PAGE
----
So I will conduct my SDSR 2015 wish list on the assumption of a new government coming to office with a decent fiscal position prepared to spend a bit more than the previous government and looking to maintain and active and engaged foreign and military policy.
The trident funding decision will be reversed. A separate one of budget of several billion pounds will be made available to rapidly fill the gaps left by SDSR 2010 and the defence budget will receive above inflation funding for the five years of the next parliament.
This is hardly fantasy fleet type stuff and would be affordable to any government coming in after the 2015 general election. It would certainly not be enough to get us anywhere near the envisaged funding levels of SDR 1998 nor even back to the pre-2010 levels but I feel it should be enough to allow us to retain a decent sized force with a broad spectrum of capabilities.
I’m not really going to go into threats because one, I don’t think they have materially changed since 1998 and two, I don’t think we can plan for what threats we will actually face. Previous defence reviews have often gotten these assessments wrong and it’s generally the threat you don’t plan for that jumps up and bites you in the ass. Sufficed to say that in an uncertain world we need to retain as broad a set of military capabilities as possible with in the budgets allowed.
Also in a world where most of the threats we will likely face are asymmetric we should emphasize the breadth of our capabilities more so than the depth. We don’t need 1,000 tanks or 500 fighter bombers but we do need C4ISTAR platforms and other enablers. As with everything we must achieve a balance between depth and breadth of our capabilities but breadth should be emphasized more.
We must admit that we are not a global power. However we are one of a handful of countries in the world who can and do have a special role to play both in our region and beyond. As a member of the EU and NATO our backyard does not stop at the Channel or even the Polish boarder but stretches down to Africa and across to the Middle East. Events in these areas affect us directly. Weather its mass migration from failed states, drug running, terrorism or governments gassing their own people we are involved whether we like it or not.
We also have to acknowledge that our previous strategy of simply trying to engage the USA in all our issues may not be sufficient in the future, especially as the USA continues to pivot to the Pacific to counter the rise of China.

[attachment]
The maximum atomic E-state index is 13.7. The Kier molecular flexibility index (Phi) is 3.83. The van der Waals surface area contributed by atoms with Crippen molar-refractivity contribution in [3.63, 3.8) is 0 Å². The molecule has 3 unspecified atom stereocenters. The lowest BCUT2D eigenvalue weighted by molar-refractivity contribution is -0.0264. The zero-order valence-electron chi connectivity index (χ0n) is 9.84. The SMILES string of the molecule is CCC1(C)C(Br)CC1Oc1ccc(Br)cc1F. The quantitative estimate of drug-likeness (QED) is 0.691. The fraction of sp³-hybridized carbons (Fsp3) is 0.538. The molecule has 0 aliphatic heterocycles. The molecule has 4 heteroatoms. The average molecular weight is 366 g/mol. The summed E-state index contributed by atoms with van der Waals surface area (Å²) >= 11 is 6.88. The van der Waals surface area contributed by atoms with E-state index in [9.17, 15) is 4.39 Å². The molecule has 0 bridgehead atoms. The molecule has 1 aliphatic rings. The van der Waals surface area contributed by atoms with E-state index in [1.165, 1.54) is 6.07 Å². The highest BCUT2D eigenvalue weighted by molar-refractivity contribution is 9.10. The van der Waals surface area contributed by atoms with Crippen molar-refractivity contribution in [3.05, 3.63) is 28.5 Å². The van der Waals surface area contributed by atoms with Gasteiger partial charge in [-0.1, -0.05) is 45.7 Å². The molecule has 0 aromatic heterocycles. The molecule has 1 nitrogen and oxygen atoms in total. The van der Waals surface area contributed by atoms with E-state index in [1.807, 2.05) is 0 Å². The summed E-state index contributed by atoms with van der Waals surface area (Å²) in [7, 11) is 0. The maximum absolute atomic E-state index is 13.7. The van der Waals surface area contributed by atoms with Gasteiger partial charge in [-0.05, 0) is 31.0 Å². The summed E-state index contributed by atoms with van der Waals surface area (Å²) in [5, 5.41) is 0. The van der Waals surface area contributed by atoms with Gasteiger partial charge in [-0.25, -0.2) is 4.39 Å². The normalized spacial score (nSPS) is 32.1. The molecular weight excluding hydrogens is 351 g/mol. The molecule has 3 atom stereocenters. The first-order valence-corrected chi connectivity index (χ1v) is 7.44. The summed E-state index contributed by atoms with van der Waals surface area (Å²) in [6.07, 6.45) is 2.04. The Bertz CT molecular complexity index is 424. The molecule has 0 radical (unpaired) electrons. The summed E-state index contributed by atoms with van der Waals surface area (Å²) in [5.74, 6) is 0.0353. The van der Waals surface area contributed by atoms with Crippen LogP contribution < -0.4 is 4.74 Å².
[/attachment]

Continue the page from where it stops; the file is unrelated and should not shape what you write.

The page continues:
So our defence strategy should take two forms. Firstly continuing to support and engage with the USA and being able to provide meaningful contributions to US lead coalitions for large scale operations.
Secondly, being able to provide enablers to allow UK and or European NATO forces to conduct medium sized sovereign operations with minimal support from the USA.
We acknowledge our limitations and also our global responsibilities. We should maintain our focus primarily on Africa where we would see the French as our main partner and the Middle East and Gulf where we would continue to support the USA and key Arab allies. Other than some key areas like the Falkland’s, Straits of Malacca etc where we have special interest or territories we should refrain from getting involved in any way shape or form beyond minimal diplomatic efforts and off course humanitarian assistance.
We should acknowledge that the nation building exercises of the past decade have been largely a failure and the UK should refrain from making anything but a token contribution to such efforts in the future if they ever arise again.
However we should also acknowledge that small scale rapid interventions can be useful in changing events on the ground and prevent the failure of states such as in Sierra Leone and Mali. We must also be highly disciplined in preventing mission creep into such operations and should only be prepared to commit forces for a limited time in support of UN or other coalition operations.
Treaty with the USA
It’s been a long time since we had a bilateral treaty with the USA. In many ways over the past decade our friendship with the USA has become strained. This is common in war time just look at the relationship between our two militaries by 1945. As the USA continues to move its focus east it will need others to pick up the slack it leaves behind. So a I think a bilateral treaty covering non NATO commitments for both party’s going forward could be useful.
One thing that I would like to see out of this is a larger British commitment to the Fifth Fleet in the gulf. The UK could commit to maintaining its current force level of One SSN, One T45, One T23 and MCM squadron but also commit to having one of the Queen Elizabeth Carriers in the region for six months of the year. This would be achievable on our part although the carrier would probably have to carry two squadrons of F35B at the very least. It would free up carriers for the USN which I think it will be increasingly short of in future and it will show a firm commitment to our gulf allies as well.
(It also comes with the added advantage of making the carriers and the F35B near bullet proof in future defence reviews when no doubt the RAF will try to work its usual magic)